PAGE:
International Journal of Clinical Trials & Case Studies (IJCTCS)  /  IJCTCS-02-301

Castelli Risk Index, Atherogenic Index of Plasma, and Atherogenic Coefficient: Emerging Risk Predictors of Cardiovascular Disease in HIV-Treated Patients


Adedokun AK1,6*, Olisekodiaka MJ1,4, Adeyeye DA2, Muhibi AM3, Ojokuku OH1, Adepeju AA2, Onifade AA5, Adetoro AT1, Ajibola AK1, Sheu MR7

1 Department of Biomedical Science, Ladoke Akintola University of Technology, Osogbo, Osun State, Nigeria.
2 Department of Chemical Pathology, Ladoke Akintola University of Technology Teaching Hospital, Osogbo, Osun State, Nigeria.
3 Department of Haematology and Blood Group Serology, Ladoke Akintola University of Technology Teaching Hospital, Osogbo, Osun State, Nigeria.
4 Department of Chemical Pathology, Nnamdi Azikwe University, Awka, Anambra State, Nigeria.
5 Department of Chemical Pathology, University of Ibadan, Ibadan, Oyo State, Nigeria.
6 Department of Surgical and Diagnostic Oral Maxillofacial Histopathology, DUH, King Saudi University, Riyadh, Saudi Arabia.
7 Department of Environmental Science, King Saud University, Riyadh, Saudi Arabia.

*Corresponding Author

Adedokun A. Kamoru,
Department of Biomedical Science,
Ladoke Akintola University of Technology,
Osogbo, Osun State, Nigeria.
Tel: +2348030517400/+966552442026
E-mail: adeolokun@yahoo.com/kadeokun@ksu.edu.sa

Received:October 04, 2017; Accepted: November 20, 2017; Published: November 23, 2017

Citation: Adedokun AK, Olisekodiaka MJ, Adeyeye DA, Muhibi AM, Ojokuku OH, Adepeju AA, et al., Castelli Risk Index, Atherogenic Index of Plasma, and Atherogenic Coefficient: Emerging Risk Predictors of Cardiovascular Disease in HIV-Treated Patients. Int J Clin Trails Case Stud. 2017;2(3):8-15.

Copyright: Adedokun AK© 2017. This is an open-access article distributed under the terms of the Creative Commons Attribution License, which permits unrestricted use, distribution and reproduction in any medium, provided the original author and source are credited.



Abstract

Atherogenic cardiovascular risk assessment is important in the management of dyslipidaemia associated with antiretroviral therapy (ART). Generally, Castelli’s Risk Index (CRI), Atherogenic Index of Plasma (AIP) and Atherogenic coefficient (AC) are becoming useful indices as risk predictors for cardiovascular disease (CVD). We studied the importance of these indices in identifying at-risk HIV individuals receiving treatment. Eighty (80) HIV-patients comprising treatment (n=40) and treatment- naïve (n=40) groups with age- and sex-matched were enrolled. Traditional lipid parameters {Total cholesterol (TC), Triglycerol (TG), and HDLc} were analyzed using spectrophotometry. The LDLc was calculated using Friedewald equation. Non-HDLc, CRI-I (TC/HDLc ratio) and CRI-II (LDLc/HDLc ratio), AIP {Log10 (TG/HDL-c)} and AC {(Non-HDLc)/ HDLc} were also calculated. The CD4+ cell count was determined using flow cytometry. The correlations between atherogenic indices and lipid profile were determined using Pearson’s correlation. P<0.05 was considered as significant. Risk estimation by stratification based on number of altered lipid profile parameter showed no significant increase (P>0.05) in any of the traditional lipid profile parameters except for HDLc with significant elevation (P<0.001) across the strata. Remarkably, all estimated atherogenic indices were found significantly high (P<0.001) across the strata. However, these indices showed positive significant correlations with LDLc and nonHDLc (p<0.001), but negative significant correlations with HDLc (p<0.01). In this present study, the estimated risk indices were suggestive of atherogenicity that helped identifying individuals with dyslipidemia at risk of CVD. Findings from this study also indicated that without markedly deranged lipid profile these estimated indices could serve as more sensitive risk predictors.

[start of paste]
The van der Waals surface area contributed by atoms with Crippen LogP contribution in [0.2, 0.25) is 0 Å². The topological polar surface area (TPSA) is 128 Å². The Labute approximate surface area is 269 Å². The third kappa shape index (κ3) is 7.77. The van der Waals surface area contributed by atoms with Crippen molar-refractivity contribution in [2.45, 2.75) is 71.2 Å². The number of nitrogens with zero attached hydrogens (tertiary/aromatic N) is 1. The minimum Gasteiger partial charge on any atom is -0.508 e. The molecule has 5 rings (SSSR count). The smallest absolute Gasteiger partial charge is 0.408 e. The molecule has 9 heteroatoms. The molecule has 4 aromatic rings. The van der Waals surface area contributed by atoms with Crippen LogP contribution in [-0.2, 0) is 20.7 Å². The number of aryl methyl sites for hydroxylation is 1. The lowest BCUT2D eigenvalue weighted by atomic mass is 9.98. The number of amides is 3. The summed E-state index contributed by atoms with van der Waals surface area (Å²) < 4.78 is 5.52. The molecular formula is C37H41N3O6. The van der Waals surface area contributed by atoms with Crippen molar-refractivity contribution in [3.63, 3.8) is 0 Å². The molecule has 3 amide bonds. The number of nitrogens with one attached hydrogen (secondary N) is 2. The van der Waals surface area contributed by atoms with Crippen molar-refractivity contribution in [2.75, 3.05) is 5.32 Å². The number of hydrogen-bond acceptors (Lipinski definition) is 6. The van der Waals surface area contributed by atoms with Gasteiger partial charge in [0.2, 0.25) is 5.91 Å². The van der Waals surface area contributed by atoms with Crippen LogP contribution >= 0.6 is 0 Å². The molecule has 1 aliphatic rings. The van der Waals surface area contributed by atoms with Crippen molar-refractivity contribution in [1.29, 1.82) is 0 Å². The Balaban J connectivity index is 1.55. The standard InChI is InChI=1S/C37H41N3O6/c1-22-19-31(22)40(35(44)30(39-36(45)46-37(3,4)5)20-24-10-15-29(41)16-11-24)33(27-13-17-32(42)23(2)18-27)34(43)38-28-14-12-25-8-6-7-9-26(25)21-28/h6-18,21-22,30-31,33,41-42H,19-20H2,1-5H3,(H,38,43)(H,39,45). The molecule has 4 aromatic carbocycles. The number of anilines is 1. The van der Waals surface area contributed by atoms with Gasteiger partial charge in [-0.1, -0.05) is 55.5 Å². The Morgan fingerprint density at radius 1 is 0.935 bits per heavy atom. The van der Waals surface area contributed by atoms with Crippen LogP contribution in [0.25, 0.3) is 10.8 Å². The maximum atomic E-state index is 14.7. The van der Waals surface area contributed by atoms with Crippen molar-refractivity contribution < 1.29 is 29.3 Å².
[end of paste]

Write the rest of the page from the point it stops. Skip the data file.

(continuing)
1.Keywords
2.Abbreviations
3.Introduction
4.Materials and Methods
    4.1 Subject Selection and Sample Size
    4.2 Inclusion and Exclusion Criteria
    4.3 Laboratory Methods
    4.4 Statistical Analysis
4.Results and Interpretation
5.Discussion
6.Conclusion
7.Limitations
8.Acknowledgments
9.References

Keywords

Antiretroviral Therapy; Atherogenic Coefficient; Atherogenic Index of Plasma; Castelli’s Risk Index; Cardiovascular Disease; Dyslipidemia.


Abbreviations

ART: Antiretroviral Therapy; AC: Atherogenic Coefficient; AIP: Atherogenic Index of Plasma; CRI: Castelli’s risk index; CVD: Cardiovascular Disease.


Introduction

Our recent study shows that abnormal lipid profile is associated with antiretroviral therapy (ART) and there are significant positive associations of dyslipidemia as well as some lipid ratios (LDL-c/ HDL-c and TC/HDL-c ratios) with ART in the management of human immunodeficiency virus (HIV) [1]. However, only few of these lipid ratios were laid to emphasis within the scope of the study. Currently, the emerging lipid ratios are Castelli’s risk index I and II (CRI-I and CRI-II), atherogenic risk of plasma (AIP) and atherogenic coefficient (AC), respectively [2].

On a general note, recent data have shown that CRI-I and CRI-II (estimated as TC/HDL-c and LDL-c/HDL-c ratios) are more accurate predictors of cardiovascular risk than traditional lipid parameters such as serum total cholesterol (TC), serum triglycerol (TG), serum high density lipoprotein cholesterol fraction (HDL-c) and serum low density lipoprotein cholesterol fraction (LDL-c). CRI-I, calculated from the ratio of two important parameters, TC and HDLc, both of which are reported independent risk factors for coronary artery disease (CAD) is similar with CRI-II CAD in risk evaluation. CRI-II, also calculated as the ratio of LDLc and HDLc, has been reported to involve in predicting risk of CAD [2]. Indeed, changes in these ratios were equally reported to be better predictors of successful coronary heart disease (CHD) risk reduction when compared with changes in absolute levels of lipids or lipoproteins [3].